In episode nine we learn that mana enables a person to run super fast and makes them harder to kill than an ordinary one. That's hard to believe; this world seems to have more in common with video games than with the real world in the past. People who spend a lot of time playing such games may like rules like this, but they annoy me. It creates an inherently unjust caste system in which those who have acquired certain abilities are on a higher level than those who have not. What you have matters more than who you are. Then again, Lugh is an 'aristocrat' after all. Anyway, Lugh notices a slight pang of regret after carrying out his first true assassination. He reasons that this is because whereas in his past life he killed whoever he was told to kill without thinking twice, now he can choose whether to obey his orders or not. This sort of came as a surprise to me; I wish it had been made more clear that he has been learning to think for himself in his new life--perhaps by him noticing differences from his past one as he trained.

Despite the harem of female assistants that he has assembled, and who adore him, Lugh's true love is someone else. In episode ten he gets a shock when he is instructed to kill someone he knows. But it turns out that his real assignment is just the opposite (the explanation why didn't convince me), so there goes that cliffhanger. Tarte realizes just how important making his own choices is to Lugh--which paradoxically makes her do just the opposite. And still not so much as a hint who this 'hero' person is (I hope they don't try to pull the same fast one on us and have it be Dia or someone Lugh already knows). In episode 12 Lugh apparently uses magic to employ an outer space weapons system from his past lifetime to carry out a seemingly impossible task--say, what?! How is that possible? This started out as a plausible (once you suspend disbelief about the Goddess and special reincarnation) story with interesting details about how a real-world assassin might operate, but it has been becoming more and more like a video game, with magic substituting for clever tricks of the trade. This show has been getting mediocre ratings at ANN, and I sort of wonder why I am still watching it.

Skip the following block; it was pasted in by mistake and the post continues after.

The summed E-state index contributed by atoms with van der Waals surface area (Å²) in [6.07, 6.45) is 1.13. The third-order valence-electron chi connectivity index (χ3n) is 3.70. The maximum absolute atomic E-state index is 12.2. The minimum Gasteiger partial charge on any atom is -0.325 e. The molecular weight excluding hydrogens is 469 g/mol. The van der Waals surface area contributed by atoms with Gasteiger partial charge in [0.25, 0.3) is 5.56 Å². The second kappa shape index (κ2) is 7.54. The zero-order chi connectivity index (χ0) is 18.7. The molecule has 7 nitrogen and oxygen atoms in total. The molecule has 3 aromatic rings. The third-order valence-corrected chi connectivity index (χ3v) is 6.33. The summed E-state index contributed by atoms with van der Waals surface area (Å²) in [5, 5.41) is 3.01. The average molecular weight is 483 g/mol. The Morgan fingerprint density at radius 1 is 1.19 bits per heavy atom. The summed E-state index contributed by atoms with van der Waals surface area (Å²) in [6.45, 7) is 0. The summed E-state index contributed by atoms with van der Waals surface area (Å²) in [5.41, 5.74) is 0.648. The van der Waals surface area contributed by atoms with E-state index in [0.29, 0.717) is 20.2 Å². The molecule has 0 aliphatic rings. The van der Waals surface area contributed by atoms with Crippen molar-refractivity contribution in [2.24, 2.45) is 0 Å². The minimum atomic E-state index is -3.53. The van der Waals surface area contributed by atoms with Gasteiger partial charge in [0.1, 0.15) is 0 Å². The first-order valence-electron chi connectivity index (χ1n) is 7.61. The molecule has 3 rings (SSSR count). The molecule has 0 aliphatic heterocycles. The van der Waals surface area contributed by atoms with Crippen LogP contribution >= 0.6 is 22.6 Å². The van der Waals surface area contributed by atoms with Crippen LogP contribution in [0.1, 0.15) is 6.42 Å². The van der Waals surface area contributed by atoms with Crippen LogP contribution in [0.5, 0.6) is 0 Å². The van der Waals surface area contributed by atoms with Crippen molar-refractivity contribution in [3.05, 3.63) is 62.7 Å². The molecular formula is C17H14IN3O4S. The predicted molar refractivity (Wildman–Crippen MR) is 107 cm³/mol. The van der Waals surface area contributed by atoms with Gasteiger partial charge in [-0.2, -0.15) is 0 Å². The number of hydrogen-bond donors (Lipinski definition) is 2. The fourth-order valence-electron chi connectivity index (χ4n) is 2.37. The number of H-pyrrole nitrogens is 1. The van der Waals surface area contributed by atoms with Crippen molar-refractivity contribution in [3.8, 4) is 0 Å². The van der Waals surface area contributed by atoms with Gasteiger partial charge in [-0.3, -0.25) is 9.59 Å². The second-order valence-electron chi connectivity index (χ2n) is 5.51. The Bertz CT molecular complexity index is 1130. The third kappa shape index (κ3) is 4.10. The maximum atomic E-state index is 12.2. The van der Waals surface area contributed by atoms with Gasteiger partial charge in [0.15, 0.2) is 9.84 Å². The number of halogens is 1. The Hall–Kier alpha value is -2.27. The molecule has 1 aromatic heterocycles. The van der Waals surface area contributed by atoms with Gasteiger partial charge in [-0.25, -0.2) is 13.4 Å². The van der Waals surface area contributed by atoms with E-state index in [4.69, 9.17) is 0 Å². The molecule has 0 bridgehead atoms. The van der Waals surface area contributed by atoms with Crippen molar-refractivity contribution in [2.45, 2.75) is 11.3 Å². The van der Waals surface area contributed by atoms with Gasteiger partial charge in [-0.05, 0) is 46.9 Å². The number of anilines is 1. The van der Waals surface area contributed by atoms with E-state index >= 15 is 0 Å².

Last updated Thursday, November 17 2022. Created Monday, October 11 2021.